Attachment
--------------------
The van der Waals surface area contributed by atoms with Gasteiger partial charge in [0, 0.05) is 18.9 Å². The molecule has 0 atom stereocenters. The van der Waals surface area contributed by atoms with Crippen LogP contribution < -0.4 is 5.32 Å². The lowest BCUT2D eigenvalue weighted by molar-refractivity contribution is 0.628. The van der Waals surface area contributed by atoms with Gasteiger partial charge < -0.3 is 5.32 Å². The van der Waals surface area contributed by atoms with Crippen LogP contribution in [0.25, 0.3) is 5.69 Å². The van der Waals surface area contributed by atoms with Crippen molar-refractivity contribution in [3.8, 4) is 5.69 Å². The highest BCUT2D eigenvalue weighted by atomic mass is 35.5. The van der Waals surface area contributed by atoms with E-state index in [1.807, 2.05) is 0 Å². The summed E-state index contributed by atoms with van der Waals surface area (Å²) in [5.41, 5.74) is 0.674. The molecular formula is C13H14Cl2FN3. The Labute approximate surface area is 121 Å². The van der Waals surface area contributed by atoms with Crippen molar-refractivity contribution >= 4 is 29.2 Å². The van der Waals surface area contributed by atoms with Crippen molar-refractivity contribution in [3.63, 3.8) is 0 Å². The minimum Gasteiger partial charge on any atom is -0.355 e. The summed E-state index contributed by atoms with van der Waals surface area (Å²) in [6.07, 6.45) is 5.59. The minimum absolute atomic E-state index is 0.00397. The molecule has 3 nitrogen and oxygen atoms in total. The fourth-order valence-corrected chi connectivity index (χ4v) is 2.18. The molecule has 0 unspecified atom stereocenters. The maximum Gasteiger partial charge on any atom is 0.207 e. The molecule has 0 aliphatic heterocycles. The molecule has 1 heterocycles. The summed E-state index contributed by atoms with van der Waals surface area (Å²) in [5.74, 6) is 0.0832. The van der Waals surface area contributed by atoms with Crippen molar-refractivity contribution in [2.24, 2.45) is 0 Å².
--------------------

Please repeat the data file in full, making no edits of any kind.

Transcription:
The van der Waals surface area contributed by atoms with Gasteiger partial charge in [0, 0.05) is 18.9 Å². The molecule has 0 atom stereocenters. The van der Waals surface area contributed by atoms with Crippen LogP contribution < -0.4 is 5.32 Å². The lowest BCUT2D eigenvalue weighted by molar-refractivity contribution is 0.628. The van der Waals surface area contributed by atoms with Gasteiger partial charge < -0.3 is 5.32 Å². The van der Waals surface area contributed by atoms with Crippen LogP contribution in [0.25, 0.3) is 5.69 Å². The van der Waals surface area contributed by atoms with Crippen molar-refractivity contribution in [3.8, 4) is 5.69 Å². The highest BCUT2D eigenvalue weighted by atomic mass is 35.5. The van der Waals surface area contributed by atoms with E-state index in [1.807, 2.05) is 0 Å². The summed E-state index contributed by atoms with van der Waals surface area (Å²) in [5.41, 5.74) is 0.674. The molecular formula is C13H14Cl2FN3. The Labute approximate surface area is 121 Å². The van der Waals surface area contributed by atoms with Crippen molar-refractivity contribution >= 4 is 29.2 Å². The van der Waals surface area contributed by atoms with Crippen molar-refractivity contribution in [3.63, 3.8) is 0 Å². The minimum Gasteiger partial charge on any atom is -0.355 e. The summed E-state index contributed by atoms with van der Waals surface area (Å²) in [6.07, 6.45) is 5.59. The minimum absolute atomic E-state index is 0.00397. The molecule has 3 nitrogen and oxygen atoms in total. The fourth-order valence-corrected chi connectivity index (χ4v) is 2.18. The molecule has 0 unspecified atom stereocenters. The maximum Gasteiger partial charge on any atom is 0.207 e. The molecule has 0 aliphatic heterocycles. The molecule has 1 heterocycles. The summed E-state index contributed by atoms with van der Waals surface area (Å²) in [5.74, 6) is 0.0832. The van der Waals surface area contributed by atoms with Crippen molar-refractivity contribution in [2.24, 2.45) is 0 Å².